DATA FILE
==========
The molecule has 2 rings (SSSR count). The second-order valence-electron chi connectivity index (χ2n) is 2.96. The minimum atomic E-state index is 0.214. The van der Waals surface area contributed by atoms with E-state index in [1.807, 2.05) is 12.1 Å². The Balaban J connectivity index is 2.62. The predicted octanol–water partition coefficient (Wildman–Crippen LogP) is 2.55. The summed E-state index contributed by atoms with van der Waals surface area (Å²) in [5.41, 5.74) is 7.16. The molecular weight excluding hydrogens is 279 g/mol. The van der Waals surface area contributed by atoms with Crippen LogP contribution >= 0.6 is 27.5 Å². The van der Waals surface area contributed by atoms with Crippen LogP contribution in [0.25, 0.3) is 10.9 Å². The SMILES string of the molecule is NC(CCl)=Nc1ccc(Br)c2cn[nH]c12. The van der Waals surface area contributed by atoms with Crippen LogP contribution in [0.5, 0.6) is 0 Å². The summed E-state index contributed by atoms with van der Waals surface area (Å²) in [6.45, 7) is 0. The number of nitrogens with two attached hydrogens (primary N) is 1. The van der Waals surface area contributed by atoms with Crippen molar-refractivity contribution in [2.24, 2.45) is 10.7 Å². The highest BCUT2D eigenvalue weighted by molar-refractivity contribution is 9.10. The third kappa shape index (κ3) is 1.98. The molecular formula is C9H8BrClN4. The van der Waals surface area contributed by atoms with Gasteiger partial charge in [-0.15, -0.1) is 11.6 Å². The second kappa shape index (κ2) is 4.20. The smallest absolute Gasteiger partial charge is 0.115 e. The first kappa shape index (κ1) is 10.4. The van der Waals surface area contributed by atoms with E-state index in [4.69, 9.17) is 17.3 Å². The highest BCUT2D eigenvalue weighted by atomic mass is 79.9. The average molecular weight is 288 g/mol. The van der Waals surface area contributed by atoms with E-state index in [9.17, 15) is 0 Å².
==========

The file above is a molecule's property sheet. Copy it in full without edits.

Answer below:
The molecule has 2 rings (SSSR count). The second-order valence-electron chi connectivity index (χ2n) is 2.96. The minimum atomic E-state index is 0.214. The van der Waals surface area contributed by atoms with E-state index in [1.807, 2.05) is 12.1 Å². The Balaban J connectivity index is 2.62. The predicted octanol–water partition coefficient (Wildman–Crippen LogP) is 2.55. The summed E-state index contributed by atoms with van der Waals surface area (Å²) in [5.41, 5.74) is 7.16. The molecular weight excluding hydrogens is 279 g/mol. The van der Waals surface area contributed by atoms with Crippen LogP contribution >= 0.6 is 27.5 Å². The van der Waals surface area contributed by atoms with Crippen LogP contribution in [0.25, 0.3) is 10.9 Å². The SMILES string of the molecule is NC(CCl)=Nc1ccc(Br)c2cn[nH]c12. The van der Waals surface area contributed by atoms with Crippen LogP contribution in [0.5, 0.6) is 0 Å². The summed E-state index contributed by atoms with van der Waals surface area (Å²) in [6.45, 7) is 0. The number of nitrogens with two attached hydrogens (primary N) is 1. The van der Waals surface area contributed by atoms with Crippen molar-refractivity contribution in [2.24, 2.45) is 10.7 Å². The highest BCUT2D eigenvalue weighted by molar-refractivity contribution is 9.10. The third kappa shape index (κ3) is 1.98. The molecular formula is C9H8BrClN4. The van der Waals surface area contributed by atoms with Gasteiger partial charge in [-0.15, -0.1) is 11.6 Å². The second kappa shape index (κ2) is 4.20. The smallest absolute Gasteiger partial charge is 0.115 e. The first kappa shape index (κ1) is 10.4. The van der Waals surface area contributed by atoms with E-state index in [4.69, 9.17) is 17.3 Å². The highest BCUT2D eigenvalue weighted by atomic mass is 79.9. The average molecular weight is 288 g/mol. The van der Waals surface area contributed by atoms with E-state index in [9.17, 15) is 0 Å².